Surf Coast Shire Council has adopted its Budget 2020-21, adding more than $487,000 in new projects that support community aspirations.
Council received 98 community submissions in the exhibition period for the draft budget. Mayor Rose Hodge said the final budget – adopted at the June meeting – demonstrated Council’s commitment to delivering important services and infrastructure, and supporting the community through the coronavirus pandemic.
A total allocation of $1,768,000 for COVID-19 support in 2020-21 was included in the final budget, supplementing the $400,000 of support provided in the 2019-20 financial year. Additionally, $487,910 was allocated to projects put forward by the community.
“Thank you to the community members who took the time to make a submission and to those who presented at the Hearing of Submissions,” Cr Hodge said. “We’re delighted that we were able to accommodate community needs and allocate funds towards a diverse range of projects across the shire.”
A range of allocations was made to projects across the shire following consideration of the community submissions to the Budget 2020-21 including:
Anglesea Art House Landscaping $10,000
Anglesea and District War Memorial $12,500
Lorne Historical Society Façade Stage 2 $50,000
Moriac Greenfields Trail $117,429
Multidisciplinary Arts Collective Financial Assistance $60,000
Nautical Rise Linear Park Indigenous Edible Orchard $19,431
Surf Coast Football Club Grant Pavilion Upgrade $50,000
Walk the Painkalac Stage 1 Detailed Design $50,875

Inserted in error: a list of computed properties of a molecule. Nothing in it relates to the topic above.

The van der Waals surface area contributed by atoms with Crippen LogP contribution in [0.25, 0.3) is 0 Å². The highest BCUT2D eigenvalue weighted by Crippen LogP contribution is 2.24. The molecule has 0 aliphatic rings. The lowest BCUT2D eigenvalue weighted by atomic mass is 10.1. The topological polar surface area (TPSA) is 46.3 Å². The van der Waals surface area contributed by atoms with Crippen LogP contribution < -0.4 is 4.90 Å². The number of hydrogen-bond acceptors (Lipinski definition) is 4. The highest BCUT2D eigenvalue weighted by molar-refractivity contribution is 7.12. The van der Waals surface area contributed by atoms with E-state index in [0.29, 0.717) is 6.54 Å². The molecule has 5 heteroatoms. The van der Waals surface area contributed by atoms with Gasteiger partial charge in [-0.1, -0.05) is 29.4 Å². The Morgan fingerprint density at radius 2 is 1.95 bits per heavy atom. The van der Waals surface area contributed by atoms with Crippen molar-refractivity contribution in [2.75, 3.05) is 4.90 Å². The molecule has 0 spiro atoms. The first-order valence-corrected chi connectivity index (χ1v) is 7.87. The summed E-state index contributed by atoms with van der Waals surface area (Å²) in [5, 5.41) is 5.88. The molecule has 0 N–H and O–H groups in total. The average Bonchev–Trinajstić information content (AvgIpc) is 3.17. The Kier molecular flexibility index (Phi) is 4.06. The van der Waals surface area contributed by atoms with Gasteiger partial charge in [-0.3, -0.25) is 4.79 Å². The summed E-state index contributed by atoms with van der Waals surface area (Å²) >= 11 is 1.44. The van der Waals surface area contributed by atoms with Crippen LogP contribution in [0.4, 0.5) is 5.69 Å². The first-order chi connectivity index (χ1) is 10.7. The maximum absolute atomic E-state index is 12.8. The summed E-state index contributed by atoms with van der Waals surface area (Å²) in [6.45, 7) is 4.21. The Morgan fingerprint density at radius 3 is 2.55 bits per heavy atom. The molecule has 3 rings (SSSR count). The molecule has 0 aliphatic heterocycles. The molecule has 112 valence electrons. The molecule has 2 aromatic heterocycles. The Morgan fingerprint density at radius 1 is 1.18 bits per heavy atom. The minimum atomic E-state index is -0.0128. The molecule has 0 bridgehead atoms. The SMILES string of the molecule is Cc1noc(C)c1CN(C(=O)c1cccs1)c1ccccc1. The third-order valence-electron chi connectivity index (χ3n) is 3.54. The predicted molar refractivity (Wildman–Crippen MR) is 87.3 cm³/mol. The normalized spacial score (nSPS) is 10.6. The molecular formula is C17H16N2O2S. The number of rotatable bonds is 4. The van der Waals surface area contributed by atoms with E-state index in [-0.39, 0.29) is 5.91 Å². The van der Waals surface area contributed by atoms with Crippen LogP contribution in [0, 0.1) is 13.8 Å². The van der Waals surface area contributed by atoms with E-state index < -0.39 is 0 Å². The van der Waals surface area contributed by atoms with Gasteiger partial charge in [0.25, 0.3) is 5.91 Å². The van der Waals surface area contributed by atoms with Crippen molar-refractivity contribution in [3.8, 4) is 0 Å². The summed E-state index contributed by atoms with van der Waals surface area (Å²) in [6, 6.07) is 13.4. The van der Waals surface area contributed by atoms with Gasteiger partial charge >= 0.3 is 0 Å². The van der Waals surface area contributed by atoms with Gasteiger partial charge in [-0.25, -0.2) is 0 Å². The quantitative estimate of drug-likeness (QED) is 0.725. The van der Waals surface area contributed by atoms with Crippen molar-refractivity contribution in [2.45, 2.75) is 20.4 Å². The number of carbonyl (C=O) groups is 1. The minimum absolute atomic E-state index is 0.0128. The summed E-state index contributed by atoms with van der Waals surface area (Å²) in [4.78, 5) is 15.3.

Winchelsea Men’s Shed Car Park $40,000
Zeally Bay Playground Upgrade $42,675
The budget includes a rate increase of 2 per cent – aligning with the rate cap set by the Victorian Government. A record $31 million of capital works is planned for 2020-21, which includes projects already underway such as the Surf Coast Multi-Purpose Indoor Stadium in Torquay and Stribling Reserve Pavilions Redevelopment in Lorne.
“The unprecedented capital works program features a wide range of projects – from playgrounds and sports upgrades, to environmental leadership initiatives and a concept design for the much-needed cultural facility and library,” Cr Hodge said. “They all align with our purpose to help our community and environment to thrive, which is more important than ever as we navigate through the impacts of COVID-19.”
Deputy Mayor Clive Goldsworthy said Council was pleased to adopt the last budget of its four-year term. He highlighted the responsiveness, given it was prepared during the COVID-19 outbreak.
“The pandemic creates uncertainty for our communities, so it was important for Council to adopt the budget, allowing the substantial COVID-19 support package to help local businesses and community groups in their recovery.”
Cr Goldsworthy highlighted the strong ongoing savings made through business reform programs in recent years.
“We know that there’s more to do in this area, but our focus on steady and considered reforms has been essential to maintaining the ongoing delivery of important services and projects. This works needs to continue,” he said.
At the June meeting Council was also presented with Our Financial Story, a document which shares Council’s financial challenges as it aims to meet the expectations of a growing community and maintain its assets in good condition for community use.